More jobs could come to Washington and Franklin County as a result of a new statewide economic development program.
Darren Lamb, community and economic development director for the city of Washington, touted the Missouri Works Program as a way to attract new industry to the state while also helping existing industries grow.
“I think it will help bring jobs to Missouri,” Lamb said. “It (also) helps our existing industries that are here that are growing and expanding.”
Franklin County is in need of better-paying jobs, Census data released last week show.
The median household income in Franklin County dropped in 2012. It was $42,214 in 2012 compared to $52,127 in 2008 when adjusted for inflation.
Also, the county’s poverty rate was 16.2 percent in 2012 compared to 8.5 percent the year before.
Under Missouri Works, a company can keep the state withholding taxes on new hires for five years, and businesses that have been in Missouri 10 years or more get an extra year.
That could add up to significant money for a company, Lamb noted. For instance, he said one company that has been looking at coming to the area could possibly realize a benefit of $118,000 over five years.
“Obviously, the more employees you get, the more you can withhold,” he said.
If a business paid the average Franklin County salary of $35,193, the program would result in a benefit to the company of about $1,000 per employee, per year. So if a company hired 10 new employees, it would result in a total benefit of about $50,000 over five years.
Companies that relocate to Missouri would also qualify for the program because those would be considered new jobs.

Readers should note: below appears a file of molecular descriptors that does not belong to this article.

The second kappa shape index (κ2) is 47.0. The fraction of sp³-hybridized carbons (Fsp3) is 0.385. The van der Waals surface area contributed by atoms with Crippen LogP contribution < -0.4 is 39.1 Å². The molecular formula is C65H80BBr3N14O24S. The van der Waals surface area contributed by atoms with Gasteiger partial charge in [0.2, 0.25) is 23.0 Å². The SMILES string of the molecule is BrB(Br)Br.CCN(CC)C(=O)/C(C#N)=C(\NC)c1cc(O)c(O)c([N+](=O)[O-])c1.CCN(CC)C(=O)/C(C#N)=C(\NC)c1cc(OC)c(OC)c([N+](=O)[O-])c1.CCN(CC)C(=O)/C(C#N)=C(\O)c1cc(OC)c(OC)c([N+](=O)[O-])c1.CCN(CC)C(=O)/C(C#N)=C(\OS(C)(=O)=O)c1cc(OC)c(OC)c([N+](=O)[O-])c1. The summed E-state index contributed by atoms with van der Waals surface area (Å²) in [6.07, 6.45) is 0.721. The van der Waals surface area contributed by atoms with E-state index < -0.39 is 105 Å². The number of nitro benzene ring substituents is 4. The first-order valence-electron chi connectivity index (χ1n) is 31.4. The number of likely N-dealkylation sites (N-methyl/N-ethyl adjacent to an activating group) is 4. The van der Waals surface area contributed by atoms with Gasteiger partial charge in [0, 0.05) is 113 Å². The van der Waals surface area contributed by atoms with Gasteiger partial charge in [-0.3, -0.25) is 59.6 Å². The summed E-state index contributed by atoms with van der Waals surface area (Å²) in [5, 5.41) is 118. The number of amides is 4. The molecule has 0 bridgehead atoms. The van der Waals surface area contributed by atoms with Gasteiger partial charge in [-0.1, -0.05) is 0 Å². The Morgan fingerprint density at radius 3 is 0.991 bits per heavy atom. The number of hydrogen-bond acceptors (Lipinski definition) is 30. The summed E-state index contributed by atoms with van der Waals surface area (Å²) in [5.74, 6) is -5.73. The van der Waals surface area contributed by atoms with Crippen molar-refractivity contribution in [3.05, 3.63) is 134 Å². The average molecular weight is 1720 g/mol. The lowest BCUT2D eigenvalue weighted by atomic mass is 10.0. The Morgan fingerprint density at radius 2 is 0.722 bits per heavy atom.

A job under the program is defined as at least 35 hours a week, and the company must pay at least half of the employee’s health insurance.
A company must also make a capital investment (such as buildings or equipment) of at least $100,000 over two years to be eligible. And the wages paid to the new employees must be at least 90 percent of the county’s average wage.
There is no limit on the amount of state withholding taxes a company can retain over the five years. But another aspect of Missouri Works involves offering tax credits, and they are limited at $106 million for fiscal year 2014 for the entire program; $111 million for 2015; and $116 million for 2016 and forward.
Missouri Works replaces the state Quality Jobs Program. Under the former program, companies had to hire at least 20 new employees over two years, whereas under Missouri Works companies only have to hire two new employees, Lamb said.
The new program makes it easier for companies to qualify for the program because they do not have to do a major expansion, such as a new manufacturing line, in order to get a benefit, Lamb said.
“You don’t have to create as many jobs and so that helps us out quite a bit,” Lamb said, adding that Franklin County is considered a rural county.
Also, under the former program, industries had to pay 100 percent of the county’s average wage, and under Missouri Works they only have to pay 90 percent.
But the former program did not require companies to make a capital investment like Missouri Works, which requires $100,000 be spent.
Lamb said more companies in Washington may be eligible for the new program compared the former one. There could be about 10 companies in Washington that could take advantage, he said.
“I have been making some visits to some companies that I know of that could take advantage of it right away,” Lamb said. “This is a new benefit that they haven’t been able to take advantage of.”
He noted that the Legislature passed the incentive program this year, and it took effect Aug. 28.
Meeting on Program
There will be an informative session on the program for local businesses Wednesday, Oct. 9, at 2 p.m. at Washington City Hall. A representative from the Missouri Department of Economic Development will be there to explain the Missouri Works Program.